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The CTLA-4 inhibitor ipilimumab and the PD-1 inhibitors nivolumab and pembrolizumab are all approved as treatments for patients with metastatic melanoma. At this time, in the absence of prospective clinical trial data, selecting an immune checkpoint inhibitor to administer is a controversial area, notes Richard Joseph, MD. This is particularly true, since in clinical trials the outcomes have been similar with each of the PD-1 agents.
At this point, Joseph would consider all of these agents as appropriate therapies, with treatment individualized to each patient. So far, there are positive overall survival data for nivolumab compared with dacarbazine as first-line therapy. Additionally, results from a pooled analysis from 12 studies has demonstrated a long-term survival benefit with ipilimumab that extends beyond 10 years for some patients with advanced melanoma.1 In this 1861-patient analysis, the median OS was 11.4 months. Interestingly, there was a plateau in the survival curve at 3 years, with a 10-year survival rate of approximately 20%.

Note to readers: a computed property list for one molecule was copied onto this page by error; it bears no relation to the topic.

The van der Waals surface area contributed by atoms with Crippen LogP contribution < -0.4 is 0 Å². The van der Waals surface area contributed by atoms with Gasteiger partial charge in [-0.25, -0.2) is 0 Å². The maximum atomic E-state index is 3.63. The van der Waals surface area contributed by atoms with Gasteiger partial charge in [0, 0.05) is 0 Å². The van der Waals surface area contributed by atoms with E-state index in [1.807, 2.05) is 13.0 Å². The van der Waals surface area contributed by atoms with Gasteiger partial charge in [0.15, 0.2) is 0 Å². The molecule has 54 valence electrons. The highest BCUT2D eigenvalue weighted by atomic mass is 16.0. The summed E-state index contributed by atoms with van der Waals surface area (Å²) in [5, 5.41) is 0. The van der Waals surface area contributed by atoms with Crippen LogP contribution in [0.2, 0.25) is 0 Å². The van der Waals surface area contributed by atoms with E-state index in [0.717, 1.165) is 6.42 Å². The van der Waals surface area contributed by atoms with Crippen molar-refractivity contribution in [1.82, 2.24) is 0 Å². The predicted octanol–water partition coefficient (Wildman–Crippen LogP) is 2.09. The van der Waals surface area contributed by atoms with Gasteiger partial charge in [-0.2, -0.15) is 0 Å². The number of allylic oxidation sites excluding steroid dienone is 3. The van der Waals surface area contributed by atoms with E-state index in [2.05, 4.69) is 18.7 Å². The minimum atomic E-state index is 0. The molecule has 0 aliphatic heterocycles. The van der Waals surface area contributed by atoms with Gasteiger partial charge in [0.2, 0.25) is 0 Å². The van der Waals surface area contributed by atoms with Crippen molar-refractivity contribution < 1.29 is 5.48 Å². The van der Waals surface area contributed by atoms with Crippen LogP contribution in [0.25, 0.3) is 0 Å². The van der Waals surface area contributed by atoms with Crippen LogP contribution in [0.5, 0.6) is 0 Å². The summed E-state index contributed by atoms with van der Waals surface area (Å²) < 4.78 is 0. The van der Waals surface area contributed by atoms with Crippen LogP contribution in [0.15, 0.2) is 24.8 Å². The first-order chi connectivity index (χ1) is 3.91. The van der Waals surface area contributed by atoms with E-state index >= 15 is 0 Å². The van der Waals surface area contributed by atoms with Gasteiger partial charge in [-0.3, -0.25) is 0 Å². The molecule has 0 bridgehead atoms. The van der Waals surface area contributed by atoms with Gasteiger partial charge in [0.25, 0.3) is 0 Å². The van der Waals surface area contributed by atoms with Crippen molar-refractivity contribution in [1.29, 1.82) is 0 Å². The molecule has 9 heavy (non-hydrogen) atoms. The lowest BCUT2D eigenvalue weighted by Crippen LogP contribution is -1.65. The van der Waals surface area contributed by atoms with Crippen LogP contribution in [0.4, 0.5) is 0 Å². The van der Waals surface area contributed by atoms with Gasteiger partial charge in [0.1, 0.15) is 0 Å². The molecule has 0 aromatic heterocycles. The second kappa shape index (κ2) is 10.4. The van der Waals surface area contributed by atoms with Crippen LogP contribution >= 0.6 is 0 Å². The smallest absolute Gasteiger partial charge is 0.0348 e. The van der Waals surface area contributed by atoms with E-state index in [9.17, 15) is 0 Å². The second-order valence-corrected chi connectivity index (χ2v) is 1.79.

Several other studies that have already accrued that could help answer the question of which therapy should be administered in the frontline setting, says Omid Hamid, MD. Fortunately, the FDA has already approved the PD-1 inhibitors, based on response rate and response duration. In the separate pivotal studies in varying patient populations, the ORR was 32% with nivolumab and 24% with pembrolizumab.
PD-1 inhibitors could become the first-line standard of care for patients with metastatic melanoma, suggests Howard Kaufman, MD. However, oher important questions center on sequencing of immunotherapies with other therapies, and whether this could impact long-term outcomes.
1. Schadendorf D, Hodi FS, Robert C. Pooled analysis of long-term survival data from phase II and phase III trials of ipilimumab in unresectable or metastatic melanoma [published online February 9, 2015]. J Clin Oncol.